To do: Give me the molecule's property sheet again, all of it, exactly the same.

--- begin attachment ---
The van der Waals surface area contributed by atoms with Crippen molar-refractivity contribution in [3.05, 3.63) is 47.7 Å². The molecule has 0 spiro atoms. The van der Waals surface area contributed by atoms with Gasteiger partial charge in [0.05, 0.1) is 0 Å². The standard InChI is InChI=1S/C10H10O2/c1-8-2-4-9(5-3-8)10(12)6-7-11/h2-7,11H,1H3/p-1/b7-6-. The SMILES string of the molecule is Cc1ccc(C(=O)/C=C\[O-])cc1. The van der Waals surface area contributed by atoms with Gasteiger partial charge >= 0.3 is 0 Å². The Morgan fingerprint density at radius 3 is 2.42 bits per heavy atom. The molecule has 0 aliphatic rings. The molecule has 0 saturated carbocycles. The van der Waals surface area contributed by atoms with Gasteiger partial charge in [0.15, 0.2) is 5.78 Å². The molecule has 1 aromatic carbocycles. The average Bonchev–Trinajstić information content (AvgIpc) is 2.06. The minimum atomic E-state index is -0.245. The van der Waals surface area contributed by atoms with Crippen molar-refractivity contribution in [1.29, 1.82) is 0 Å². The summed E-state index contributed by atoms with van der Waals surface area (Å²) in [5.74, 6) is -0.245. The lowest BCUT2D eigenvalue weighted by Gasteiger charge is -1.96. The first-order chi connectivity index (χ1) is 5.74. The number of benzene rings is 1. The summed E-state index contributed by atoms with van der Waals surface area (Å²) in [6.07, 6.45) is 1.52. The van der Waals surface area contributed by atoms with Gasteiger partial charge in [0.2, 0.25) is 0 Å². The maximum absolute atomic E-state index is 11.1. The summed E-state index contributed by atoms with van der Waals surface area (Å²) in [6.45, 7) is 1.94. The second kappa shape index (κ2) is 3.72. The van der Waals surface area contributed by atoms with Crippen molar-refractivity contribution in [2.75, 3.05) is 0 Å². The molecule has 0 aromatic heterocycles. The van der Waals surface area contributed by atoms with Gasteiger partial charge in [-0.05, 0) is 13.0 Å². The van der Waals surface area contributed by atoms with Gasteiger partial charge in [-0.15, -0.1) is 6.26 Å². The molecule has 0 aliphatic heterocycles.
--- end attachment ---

The van der Waals surface area contributed by atoms with Crippen molar-refractivity contribution in [3.05, 3.63) is 47.7 Å². The molecule has 0 spiro atoms. The van der Waals surface area contributed by atoms with Gasteiger partial charge in [0.05, 0.1) is 0 Å². The standard InChI is InChI=1S/C10H10O2/c1-8-2-4-9(5-3-8)10(12)6-7-11/h2-7,11H,1H3/p-1/b7-6-. The SMILES string of the molecule is Cc1ccc(C(=O)/C=C\[O-])cc1. The van der Waals surface area contributed by atoms with Gasteiger partial charge >= 0.3 is 0 Å². The Morgan fingerprint density at radius 3 is 2.42 bits per heavy atom. The molecule has 0 aliphatic rings. The molecule has 0 saturated carbocycles. The van der Waals surface area contributed by atoms with Gasteiger partial charge in [0.15, 0.2) is 5.78 Å². The molecule has 1 aromatic carbocycles. The average Bonchev–Trinajstić information content (AvgIpc) is 2.06. The minimum atomic E-state index is -0.245. The van der Waals surface area contributed by atoms with Crippen molar-refractivity contribution in [1.29, 1.82) is 0 Å². The summed E-state index contributed by atoms with van der Waals surface area (Å²) in [5.74, 6) is -0.245. The lowest BCUT2D eigenvalue weighted by Gasteiger charge is -1.96. The first-order chi connectivity index (χ1) is 5.74. The number of benzene rings is 1. The summed E-state index contributed by atoms with van der Waals surface area (Å²) in [6.07, 6.45) is 1.52. The van der Waals surface area contributed by atoms with Gasteiger partial charge in [0.2, 0.25) is 0 Å². The maximum absolute atomic E-state index is 11.1. The summed E-state index contributed by atoms with van der Waals surface area (Å²) in [6.45, 7) is 1.94. The second kappa shape index (κ2) is 3.72. The van der Waals surface area contributed by atoms with Crippen molar-refractivity contribution in [2.75, 3.05) is 0 Å². The molecule has 0 aromatic heterocycles. The van der Waals surface area contributed by atoms with Gasteiger partial charge in [-0.05, 0) is 13.0 Å². The van der Waals surface area contributed by atoms with Gasteiger partial charge in [-0.15, -0.1) is 6.26 Å². The molecule has 0 aliphatic heterocycles.